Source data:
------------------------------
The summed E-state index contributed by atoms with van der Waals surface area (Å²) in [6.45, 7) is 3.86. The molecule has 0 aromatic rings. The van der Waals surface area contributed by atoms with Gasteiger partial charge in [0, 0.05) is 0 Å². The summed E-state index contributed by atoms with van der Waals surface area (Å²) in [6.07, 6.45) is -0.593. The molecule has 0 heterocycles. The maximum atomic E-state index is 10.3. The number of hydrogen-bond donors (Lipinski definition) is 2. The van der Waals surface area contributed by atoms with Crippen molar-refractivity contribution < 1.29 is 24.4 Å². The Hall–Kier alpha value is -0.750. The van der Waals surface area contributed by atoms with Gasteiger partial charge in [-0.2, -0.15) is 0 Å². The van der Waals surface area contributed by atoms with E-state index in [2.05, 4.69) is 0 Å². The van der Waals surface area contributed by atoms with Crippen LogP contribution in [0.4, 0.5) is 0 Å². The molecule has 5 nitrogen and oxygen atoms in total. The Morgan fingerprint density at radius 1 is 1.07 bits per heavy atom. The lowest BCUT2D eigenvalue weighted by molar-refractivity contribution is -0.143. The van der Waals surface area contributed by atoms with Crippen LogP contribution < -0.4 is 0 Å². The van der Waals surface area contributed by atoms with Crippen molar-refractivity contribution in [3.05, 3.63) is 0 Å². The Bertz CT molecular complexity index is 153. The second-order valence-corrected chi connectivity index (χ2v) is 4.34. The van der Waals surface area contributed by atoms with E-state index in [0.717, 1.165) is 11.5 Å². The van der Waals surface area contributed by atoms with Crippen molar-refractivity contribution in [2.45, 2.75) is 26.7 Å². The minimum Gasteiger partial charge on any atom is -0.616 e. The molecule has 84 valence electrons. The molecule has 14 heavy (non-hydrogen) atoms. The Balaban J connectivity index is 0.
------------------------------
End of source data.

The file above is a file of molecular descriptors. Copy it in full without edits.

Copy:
The summed E-state index contributed by atoms with van der Waals surface area (Å²) in [6.45, 7) is 3.86. The molecule has 0 aromatic rings. The van der Waals surface area contributed by atoms with Gasteiger partial charge in [0, 0.05) is 0 Å². The summed E-state index contributed by atoms with van der Waals surface area (Å²) in [6.07, 6.45) is -0.593. The molecule has 0 heterocycles. The maximum atomic E-state index is 10.3. The number of hydrogen-bond donors (Lipinski definition) is 2. The van der Waals surface area contributed by atoms with Crippen molar-refractivity contribution < 1.29 is 24.4 Å². The Hall–Kier alpha value is -0.750. The van der Waals surface area contributed by atoms with Gasteiger partial charge in [-0.2, -0.15) is 0 Å². The van der Waals surface area contributed by atoms with E-state index in [2.05, 4.69) is 0 Å². The van der Waals surface area contributed by atoms with Crippen LogP contribution in [0.4, 0.5) is 0 Å². The molecule has 5 nitrogen and oxygen atoms in total. The Morgan fingerprint density at radius 1 is 1.07 bits per heavy atom. The lowest BCUT2D eigenvalue weighted by molar-refractivity contribution is -0.143. The van der Waals surface area contributed by atoms with Crippen LogP contribution < -0.4 is 0 Å². The van der Waals surface area contributed by atoms with Crippen molar-refractivity contribution in [3.05, 3.63) is 0 Å². The Bertz CT molecular complexity index is 153. The second-order valence-corrected chi connectivity index (χ2v) is 4.34. The van der Waals surface area contributed by atoms with E-state index in [0.717, 1.165) is 11.5 Å². The van der Waals surface area contributed by atoms with Crippen molar-refractivity contribution in [2.45, 2.75) is 26.7 Å². The minimum Gasteiger partial charge on any atom is -0.616 e. The molecule has 84 valence electrons. The molecule has 14 heavy (non-hydrogen) atoms. The Balaban J connectivity index is 0.